When the neurologist at Johns Hopkins tested mom’s muscles and drilled her on her past, He asked if she had any physical or emotional trauma (Yes, she had some. Could that spur disease?).

The cigarettes and Manhattans did not seem as of interest to him.

It was the heart wrenching, brain draining, emotional and physical trauma he focused on.

It’s like those tears you refuse to cry become icicles inside.

Mom died 4 years into her diagnosis….100% paralyzed, could not speak or move.

I was 34.


My long road to healing.

A month after my mom died of ALS, I was sitting on a cozy couch in the office of a RN name Margaret Nunez who specialized in grief therapy. I had been referred to her by my Dr. who was concerned about me.

Arms crossed.

I was wondering why I could not move on “normally.”

Normally?  What is normal?

This hurt. So, I wanted to know how to get through those stages of grief faster.

With a brand new baby girl and a 16 month old little boy, I had to get clear.

You know?

“The loss of a loved person is one of the most intensely painful experiences any human being can suffer.” (John Bowlby)

She looked right into my eyes and said ,“Grief has no timetable Amy.”


Not what I wanted to hear.

“Two weeks is the amount of time the outside world moves on. Someone who suffers a loss, tragedy, or diagnosed with illness does not move on as fast.”

Then she said:

“To begin healing, you need to find a mentor. A community of support. And follow your passion…do more of what gives you joy, daily.”

Good thing: I chose to follow my passion (running outside).

Bad thing: I ignored everything else she said.

Reaching out would make me way to vulnerable.

So I put the pain of losing Mom in that box with Dad.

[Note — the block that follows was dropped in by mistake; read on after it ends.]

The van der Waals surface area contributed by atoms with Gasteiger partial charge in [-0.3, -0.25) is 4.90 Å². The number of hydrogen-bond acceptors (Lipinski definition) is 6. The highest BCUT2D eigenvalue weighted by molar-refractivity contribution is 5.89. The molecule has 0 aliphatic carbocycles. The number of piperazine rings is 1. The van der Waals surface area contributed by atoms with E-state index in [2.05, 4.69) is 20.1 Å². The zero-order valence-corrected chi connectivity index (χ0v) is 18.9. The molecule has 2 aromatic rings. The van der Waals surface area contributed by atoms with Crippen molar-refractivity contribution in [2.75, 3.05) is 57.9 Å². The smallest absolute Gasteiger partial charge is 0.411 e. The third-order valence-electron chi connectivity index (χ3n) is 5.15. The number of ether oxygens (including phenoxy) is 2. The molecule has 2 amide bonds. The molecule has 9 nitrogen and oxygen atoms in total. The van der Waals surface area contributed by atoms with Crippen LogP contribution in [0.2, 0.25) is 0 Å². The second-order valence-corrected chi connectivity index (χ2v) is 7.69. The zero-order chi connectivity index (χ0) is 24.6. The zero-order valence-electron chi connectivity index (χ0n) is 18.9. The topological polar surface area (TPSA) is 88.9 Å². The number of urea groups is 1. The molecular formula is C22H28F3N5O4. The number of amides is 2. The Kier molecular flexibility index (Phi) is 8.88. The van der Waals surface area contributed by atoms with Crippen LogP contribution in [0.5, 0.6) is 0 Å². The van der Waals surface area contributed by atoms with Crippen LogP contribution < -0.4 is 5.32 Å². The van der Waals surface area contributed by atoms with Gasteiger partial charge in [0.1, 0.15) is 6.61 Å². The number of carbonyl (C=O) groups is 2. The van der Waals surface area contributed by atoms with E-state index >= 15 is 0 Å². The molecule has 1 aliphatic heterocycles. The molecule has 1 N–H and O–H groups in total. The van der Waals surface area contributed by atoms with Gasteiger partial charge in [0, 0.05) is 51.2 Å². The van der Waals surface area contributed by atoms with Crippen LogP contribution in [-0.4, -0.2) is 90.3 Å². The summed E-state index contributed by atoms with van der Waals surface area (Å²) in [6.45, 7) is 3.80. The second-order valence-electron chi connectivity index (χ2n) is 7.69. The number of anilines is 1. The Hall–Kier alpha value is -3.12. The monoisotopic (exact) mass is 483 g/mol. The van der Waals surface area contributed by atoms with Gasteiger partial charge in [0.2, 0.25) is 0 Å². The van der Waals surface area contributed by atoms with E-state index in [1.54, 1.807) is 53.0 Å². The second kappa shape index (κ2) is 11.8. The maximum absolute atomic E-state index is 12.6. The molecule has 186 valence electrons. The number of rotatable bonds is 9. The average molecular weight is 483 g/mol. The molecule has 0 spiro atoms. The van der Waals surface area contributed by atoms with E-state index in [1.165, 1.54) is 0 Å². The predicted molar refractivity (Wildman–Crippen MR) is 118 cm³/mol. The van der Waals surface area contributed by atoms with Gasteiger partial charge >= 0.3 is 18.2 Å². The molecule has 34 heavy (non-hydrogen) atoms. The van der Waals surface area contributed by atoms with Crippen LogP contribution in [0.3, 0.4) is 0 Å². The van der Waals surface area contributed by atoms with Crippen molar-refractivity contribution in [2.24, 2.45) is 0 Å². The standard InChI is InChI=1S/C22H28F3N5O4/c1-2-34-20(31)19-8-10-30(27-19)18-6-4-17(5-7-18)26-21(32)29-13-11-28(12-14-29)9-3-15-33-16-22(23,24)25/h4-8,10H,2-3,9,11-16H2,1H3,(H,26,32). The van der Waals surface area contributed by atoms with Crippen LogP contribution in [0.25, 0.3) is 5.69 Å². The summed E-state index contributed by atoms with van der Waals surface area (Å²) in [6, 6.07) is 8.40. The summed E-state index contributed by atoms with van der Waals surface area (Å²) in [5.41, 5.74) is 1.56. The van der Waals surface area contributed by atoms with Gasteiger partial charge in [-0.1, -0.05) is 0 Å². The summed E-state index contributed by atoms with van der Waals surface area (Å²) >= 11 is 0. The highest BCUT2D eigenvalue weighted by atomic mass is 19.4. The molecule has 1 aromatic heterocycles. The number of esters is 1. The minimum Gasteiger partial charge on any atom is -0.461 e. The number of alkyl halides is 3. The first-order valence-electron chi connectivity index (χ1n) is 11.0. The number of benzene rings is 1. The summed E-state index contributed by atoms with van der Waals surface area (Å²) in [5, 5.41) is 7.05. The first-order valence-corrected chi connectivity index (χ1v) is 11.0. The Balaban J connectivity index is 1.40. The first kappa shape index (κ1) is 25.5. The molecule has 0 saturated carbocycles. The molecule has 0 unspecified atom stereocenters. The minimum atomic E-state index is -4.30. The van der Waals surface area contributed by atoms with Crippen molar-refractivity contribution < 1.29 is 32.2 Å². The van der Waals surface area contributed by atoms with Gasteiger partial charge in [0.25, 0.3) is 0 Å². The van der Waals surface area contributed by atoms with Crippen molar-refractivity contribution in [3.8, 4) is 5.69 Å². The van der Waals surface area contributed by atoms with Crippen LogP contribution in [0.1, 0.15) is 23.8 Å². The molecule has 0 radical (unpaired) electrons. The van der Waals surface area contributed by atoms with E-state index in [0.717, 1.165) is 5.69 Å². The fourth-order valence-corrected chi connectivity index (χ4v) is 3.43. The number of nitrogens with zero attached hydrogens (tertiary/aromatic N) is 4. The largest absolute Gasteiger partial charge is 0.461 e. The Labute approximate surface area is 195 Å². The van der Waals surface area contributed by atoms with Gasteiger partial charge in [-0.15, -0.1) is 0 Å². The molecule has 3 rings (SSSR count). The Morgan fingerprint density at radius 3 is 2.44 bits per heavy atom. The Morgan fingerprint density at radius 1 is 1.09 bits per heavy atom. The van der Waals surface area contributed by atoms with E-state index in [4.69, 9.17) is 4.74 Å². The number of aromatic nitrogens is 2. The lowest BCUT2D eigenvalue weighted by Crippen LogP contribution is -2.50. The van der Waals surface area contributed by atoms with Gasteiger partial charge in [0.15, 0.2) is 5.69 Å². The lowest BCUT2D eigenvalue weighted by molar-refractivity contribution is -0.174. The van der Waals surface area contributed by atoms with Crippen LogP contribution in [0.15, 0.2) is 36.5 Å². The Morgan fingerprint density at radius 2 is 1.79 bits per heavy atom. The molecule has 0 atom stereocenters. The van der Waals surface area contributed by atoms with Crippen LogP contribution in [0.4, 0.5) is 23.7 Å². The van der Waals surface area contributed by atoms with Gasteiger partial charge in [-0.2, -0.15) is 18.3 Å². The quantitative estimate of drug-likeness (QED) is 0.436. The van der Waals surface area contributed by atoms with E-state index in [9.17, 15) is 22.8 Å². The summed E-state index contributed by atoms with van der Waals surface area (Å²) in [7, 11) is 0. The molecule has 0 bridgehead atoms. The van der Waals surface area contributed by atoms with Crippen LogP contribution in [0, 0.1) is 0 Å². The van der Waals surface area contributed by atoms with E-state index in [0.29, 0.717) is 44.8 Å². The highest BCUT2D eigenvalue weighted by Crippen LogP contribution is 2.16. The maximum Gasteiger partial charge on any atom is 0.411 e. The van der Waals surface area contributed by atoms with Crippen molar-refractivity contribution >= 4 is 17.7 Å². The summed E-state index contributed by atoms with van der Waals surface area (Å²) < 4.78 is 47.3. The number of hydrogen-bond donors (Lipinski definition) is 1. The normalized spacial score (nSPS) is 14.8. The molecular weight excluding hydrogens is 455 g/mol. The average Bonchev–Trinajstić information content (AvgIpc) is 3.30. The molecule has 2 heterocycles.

Will “deal” with the hurt later.

It took me 6 more years to realize I had to stop running away.

Time to grow. Time to deal. Time to let go.

For my own little family.

I had kept the grief monster in a box for 20 years!

We all know long term grief and stress is not good for mind or body.

I made healing a priority.

I was going to finally figure out how to deal with the grief.

It was scary.

You see, sometimes grief is the only thing to hold on to. You can feel it intensely.

So I guess I held on tight.

I could not move on alone (exactly as the RN had said 6 years before!).

And, it would take way more work than reading handouts on grief my church gave me.

Yet, I had no idea where to turn locally in Charlotte.

Where is Lucy and her stand?

Hey you!  Want to heal your grief? Stop here like Charlie Brown does for some advice.  

So, I did some research online.

I found a resource out west and booked a trip to Golden, Colorado for a “Transformation Camp” weekend.

Hubby watched kids and I flew away for a “fitness” weekend. 🙂

Transformation “Camp” was life changing. Life re-directing.

I met my amazing team in the hotel before boarding the bus to the gym.

All ages. All backgrounds. All had suffered losses that had kept them stuck.

For three days, we circled up, shared our stories, laughed and cried.